The soccer world is discussing these days the famous 6+5 rule and determining how many foreign players should be allowed to play in national championships or European Club competitions.

In continental European basketball, the rules are currently way more complicated, as they vary from league to league and don’t even have any regulation when it comes to European competitions. As a result, for example, Russian teams build different rosters for their local league than for the Euroleague, as Russian rules require at least one domestic player to be on the court at every moment.

Here is a summary on the current situation, according to somebody who needs to know what he’s talking about: French LNB president René le Goff. Le Goff put up a nice overview about the various European leagues and their foreign player policies.

*penalty if new contract is not a U20 Lithuanian
** minimum eight of 16 contracts must be Austrian signees

As you can see, the rules are totally different from country to country and discussions are going on everywhere on how to change this system to promote local talent yet stay in line with EU regulations and maintain a proper sportive level.

The latest change in these rules comes from France, where the union of professional basketball teams has decided to raise (!) the level of foreign players allowed from four to six and to make no distinction between US and EU players: A decision that scandalized a lot of media lobbying to raise the minimum number of locals to regain a “local identity” among the fans becoming more and more used to seeing teams completely change their roster at every summer signing period.

In Germany, where the rules are even more open for US imports, the club had created a road map that foresees the raise of the local quota to four players for the next season, but a decision of not further increasing the number of locals has recently been made. A league in which just one German player is among the Top 50 in scoring but has seen rising attendance for years is now undecided as to the direction they should go; the local talent level is (at the moment) limited, and the Bundesliga is probably the most Americanized league in all of Europe and needs specific recruiting philosophies due to their special rules.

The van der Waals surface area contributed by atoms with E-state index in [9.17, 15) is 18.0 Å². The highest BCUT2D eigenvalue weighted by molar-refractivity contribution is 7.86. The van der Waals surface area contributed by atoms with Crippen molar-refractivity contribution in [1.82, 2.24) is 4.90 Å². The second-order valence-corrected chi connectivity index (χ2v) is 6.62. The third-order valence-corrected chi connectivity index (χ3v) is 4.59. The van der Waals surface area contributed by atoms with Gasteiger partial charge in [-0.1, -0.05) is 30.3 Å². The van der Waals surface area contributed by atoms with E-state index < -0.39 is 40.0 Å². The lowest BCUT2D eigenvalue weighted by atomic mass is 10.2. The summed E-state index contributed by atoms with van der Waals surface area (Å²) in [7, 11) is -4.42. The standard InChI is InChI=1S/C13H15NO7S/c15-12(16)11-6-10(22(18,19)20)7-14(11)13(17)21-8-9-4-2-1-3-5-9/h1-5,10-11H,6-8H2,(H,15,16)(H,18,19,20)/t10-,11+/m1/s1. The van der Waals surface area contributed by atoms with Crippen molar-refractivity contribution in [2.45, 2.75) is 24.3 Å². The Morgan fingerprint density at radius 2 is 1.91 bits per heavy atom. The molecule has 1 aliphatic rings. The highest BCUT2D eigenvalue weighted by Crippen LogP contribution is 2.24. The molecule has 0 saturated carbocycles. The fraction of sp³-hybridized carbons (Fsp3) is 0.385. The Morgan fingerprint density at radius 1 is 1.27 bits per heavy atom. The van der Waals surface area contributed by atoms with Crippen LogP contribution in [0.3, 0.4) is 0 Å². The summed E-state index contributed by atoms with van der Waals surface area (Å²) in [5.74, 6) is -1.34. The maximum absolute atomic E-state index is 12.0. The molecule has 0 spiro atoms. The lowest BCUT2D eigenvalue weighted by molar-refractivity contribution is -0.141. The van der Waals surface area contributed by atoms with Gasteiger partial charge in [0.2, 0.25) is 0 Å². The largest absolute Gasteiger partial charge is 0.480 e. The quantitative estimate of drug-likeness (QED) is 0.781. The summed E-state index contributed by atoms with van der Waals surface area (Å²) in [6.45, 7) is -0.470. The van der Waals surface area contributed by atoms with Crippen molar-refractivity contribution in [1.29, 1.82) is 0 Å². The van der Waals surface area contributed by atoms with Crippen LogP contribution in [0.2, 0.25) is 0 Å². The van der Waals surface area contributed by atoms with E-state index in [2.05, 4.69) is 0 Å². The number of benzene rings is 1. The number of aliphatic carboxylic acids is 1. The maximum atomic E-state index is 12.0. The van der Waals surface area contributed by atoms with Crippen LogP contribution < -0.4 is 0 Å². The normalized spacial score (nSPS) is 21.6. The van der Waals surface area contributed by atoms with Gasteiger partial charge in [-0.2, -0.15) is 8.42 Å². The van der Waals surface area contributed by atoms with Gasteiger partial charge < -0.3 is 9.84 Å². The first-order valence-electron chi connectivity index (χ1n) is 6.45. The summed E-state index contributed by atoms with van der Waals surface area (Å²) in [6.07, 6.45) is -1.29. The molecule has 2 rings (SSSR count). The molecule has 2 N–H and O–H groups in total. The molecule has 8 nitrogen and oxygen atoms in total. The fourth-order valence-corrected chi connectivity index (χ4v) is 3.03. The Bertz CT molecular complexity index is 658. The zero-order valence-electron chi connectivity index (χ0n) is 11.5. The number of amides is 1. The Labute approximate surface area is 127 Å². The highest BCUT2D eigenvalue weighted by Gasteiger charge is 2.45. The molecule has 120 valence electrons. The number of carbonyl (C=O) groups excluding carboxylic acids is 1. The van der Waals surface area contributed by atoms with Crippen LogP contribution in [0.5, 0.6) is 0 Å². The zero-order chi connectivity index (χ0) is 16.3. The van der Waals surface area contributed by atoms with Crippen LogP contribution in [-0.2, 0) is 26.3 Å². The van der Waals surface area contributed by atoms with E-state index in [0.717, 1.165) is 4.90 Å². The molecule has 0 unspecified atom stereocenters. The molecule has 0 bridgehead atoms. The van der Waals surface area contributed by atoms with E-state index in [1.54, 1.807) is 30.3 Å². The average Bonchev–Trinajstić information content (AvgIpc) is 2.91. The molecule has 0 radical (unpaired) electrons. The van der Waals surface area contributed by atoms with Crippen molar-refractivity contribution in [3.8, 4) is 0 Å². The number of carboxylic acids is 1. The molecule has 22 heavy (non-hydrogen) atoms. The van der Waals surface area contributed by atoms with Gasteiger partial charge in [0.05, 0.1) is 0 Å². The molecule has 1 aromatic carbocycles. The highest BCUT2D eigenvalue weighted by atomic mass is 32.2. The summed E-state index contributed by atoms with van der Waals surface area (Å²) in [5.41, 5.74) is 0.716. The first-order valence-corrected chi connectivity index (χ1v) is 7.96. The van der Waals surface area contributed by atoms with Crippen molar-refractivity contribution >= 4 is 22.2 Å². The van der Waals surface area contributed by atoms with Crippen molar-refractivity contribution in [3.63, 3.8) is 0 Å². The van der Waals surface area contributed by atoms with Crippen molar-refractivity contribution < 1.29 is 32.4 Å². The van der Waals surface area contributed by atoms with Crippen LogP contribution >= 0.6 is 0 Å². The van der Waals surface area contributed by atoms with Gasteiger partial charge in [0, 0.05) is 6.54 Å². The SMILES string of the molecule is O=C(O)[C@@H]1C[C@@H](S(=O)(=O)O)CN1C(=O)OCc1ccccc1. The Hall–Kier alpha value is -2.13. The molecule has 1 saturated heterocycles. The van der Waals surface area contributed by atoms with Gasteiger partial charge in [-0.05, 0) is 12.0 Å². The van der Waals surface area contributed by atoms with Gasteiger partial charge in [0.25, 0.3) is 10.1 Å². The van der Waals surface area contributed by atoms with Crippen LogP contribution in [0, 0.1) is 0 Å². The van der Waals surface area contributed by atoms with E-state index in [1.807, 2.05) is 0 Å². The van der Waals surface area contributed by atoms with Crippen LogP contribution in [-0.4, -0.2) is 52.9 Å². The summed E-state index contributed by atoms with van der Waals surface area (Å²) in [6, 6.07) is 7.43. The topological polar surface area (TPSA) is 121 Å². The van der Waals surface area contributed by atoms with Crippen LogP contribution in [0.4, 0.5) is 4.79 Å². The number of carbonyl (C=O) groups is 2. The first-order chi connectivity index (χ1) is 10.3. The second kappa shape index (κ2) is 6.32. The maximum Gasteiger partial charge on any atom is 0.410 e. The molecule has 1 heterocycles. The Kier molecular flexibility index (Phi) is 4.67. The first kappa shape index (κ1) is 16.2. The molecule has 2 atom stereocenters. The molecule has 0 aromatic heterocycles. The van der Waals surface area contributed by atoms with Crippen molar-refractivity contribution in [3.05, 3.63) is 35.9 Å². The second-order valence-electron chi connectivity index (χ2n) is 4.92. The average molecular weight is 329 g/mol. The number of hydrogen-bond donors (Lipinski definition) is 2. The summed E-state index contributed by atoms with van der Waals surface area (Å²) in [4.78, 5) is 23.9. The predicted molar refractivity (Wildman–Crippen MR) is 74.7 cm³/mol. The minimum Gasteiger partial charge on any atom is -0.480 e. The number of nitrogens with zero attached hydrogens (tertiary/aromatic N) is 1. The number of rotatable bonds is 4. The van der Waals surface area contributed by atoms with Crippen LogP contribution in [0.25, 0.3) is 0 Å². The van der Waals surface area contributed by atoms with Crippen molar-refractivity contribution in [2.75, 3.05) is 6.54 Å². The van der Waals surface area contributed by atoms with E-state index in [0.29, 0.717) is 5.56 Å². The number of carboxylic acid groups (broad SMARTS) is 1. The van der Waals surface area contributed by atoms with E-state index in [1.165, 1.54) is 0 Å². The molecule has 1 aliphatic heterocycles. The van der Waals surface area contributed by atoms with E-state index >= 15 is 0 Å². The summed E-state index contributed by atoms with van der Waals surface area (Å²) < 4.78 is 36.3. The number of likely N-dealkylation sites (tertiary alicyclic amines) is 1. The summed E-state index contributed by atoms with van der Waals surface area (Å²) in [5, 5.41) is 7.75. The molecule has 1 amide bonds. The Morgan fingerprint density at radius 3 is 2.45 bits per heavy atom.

Overemphasis on a minimum number of local players creates a raise in salaries paid to local players if the talent level is limited. Additionally, limits on the number of foreigners (EU/Cotonou) is not in line with common EU regulations and created the famous Bosman Case, which opened the doors for massive international player movements over the last years.

Leagues have tried to adapt to this by putting up positive quotas in establishing a minimum number of roster spots that must be filled with locals, something that works well in Spain, for example, but created the “Quota-German” in the Bundesliga. The Quota-German is a player that is only sitting on the bench because of requirement of three local players while the team plays a nine-player rotation with US guys. This is an unsatisfactory situation for everybody, at least it seems as the rule has been changed for a status-quo recently.

“So what about the HGP?” asks the current edition of French magazine Basketnews. The name HGP has been introduced by UEFA and stands for “Home Grown Players.” The problem is that EU regulations will probably no longer allow positive quotas, because they still disadvantage EU foreigners. In general, an Italian growing up in Spain (even if born in Spain but choosing Italian nationality) is not allowed to play as a local: This is considered not in line with regulations and goes against current positive quota rules.

So UEFA, in line with the European Union, is discussing the definition of the HGP. Currently, a player that has played a minimum of three years between his 15th and 21st birthday in the country X is considered as a X-HGP even without holding citizenship in country X. And this counts for a player of any nationality in the world. In this case, a positive quota of HGPs is allowed. For example, a player born in Cameroon with Cameroon citizenship but relocating to France at age 15 would be considered a French HGP after having played three years of youth basketball in France.

This HGP rule would give domestic leagues a way to promote players raised in their country without going against EU law. The question of a good minimum level of HGP per team remains, however, and will probably be discussed by every league. However, establishing regulations in the Euroleague will not hide the fact that you could create two totally different teams for the two competitions, a situation that is currently not really a problem.

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